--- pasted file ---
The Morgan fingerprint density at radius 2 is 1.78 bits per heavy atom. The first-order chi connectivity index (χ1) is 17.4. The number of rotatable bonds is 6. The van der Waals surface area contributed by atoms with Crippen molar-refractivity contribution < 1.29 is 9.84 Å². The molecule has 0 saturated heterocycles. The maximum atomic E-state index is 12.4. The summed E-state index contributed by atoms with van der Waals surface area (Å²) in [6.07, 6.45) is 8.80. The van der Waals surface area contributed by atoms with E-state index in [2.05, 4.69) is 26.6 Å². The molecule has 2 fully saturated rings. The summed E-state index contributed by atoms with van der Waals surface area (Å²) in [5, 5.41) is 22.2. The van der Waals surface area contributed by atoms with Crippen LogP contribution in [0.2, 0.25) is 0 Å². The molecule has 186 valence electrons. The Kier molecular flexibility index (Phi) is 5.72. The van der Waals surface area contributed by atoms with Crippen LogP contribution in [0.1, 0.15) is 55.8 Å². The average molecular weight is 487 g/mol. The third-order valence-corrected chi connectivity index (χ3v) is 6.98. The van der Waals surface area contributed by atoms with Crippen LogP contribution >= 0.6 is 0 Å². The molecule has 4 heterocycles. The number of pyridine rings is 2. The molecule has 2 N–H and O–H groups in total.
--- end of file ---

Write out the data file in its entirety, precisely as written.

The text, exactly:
The Morgan fingerprint density at radius 2 is 1.78 bits per heavy atom. The first-order chi connectivity index (χ1) is 17.4. The number of rotatable bonds is 6. The van der Waals surface area contributed by atoms with Crippen molar-refractivity contribution < 1.29 is 9.84 Å². The molecule has 0 saturated heterocycles. The maximum atomic E-state index is 12.4. The summed E-state index contributed by atoms with van der Waals surface area (Å²) in [6.07, 6.45) is 8.80. The van der Waals surface area contributed by atoms with E-state index in [2.05, 4.69) is 26.6 Å². The molecule has 2 fully saturated rings. The summed E-state index contributed by atoms with van der Waals surface area (Å²) in [5, 5.41) is 22.2. The van der Waals surface area contributed by atoms with Crippen LogP contribution in [0.2, 0.25) is 0 Å². The molecule has 186 valence electrons. The Kier molecular flexibility index (Phi) is 5.72. The van der Waals surface area contributed by atoms with Crippen LogP contribution in [0.1, 0.15) is 55.8 Å². The average molecular weight is 487 g/mol. The third-order valence-corrected chi connectivity index (χ3v) is 6.98. The van der Waals surface area contributed by atoms with Crippen LogP contribution >= 0.6 is 0 Å². The molecule has 4 heterocycles. The number of pyridine rings is 2. The molecule has 2 N–H and O–H groups in total.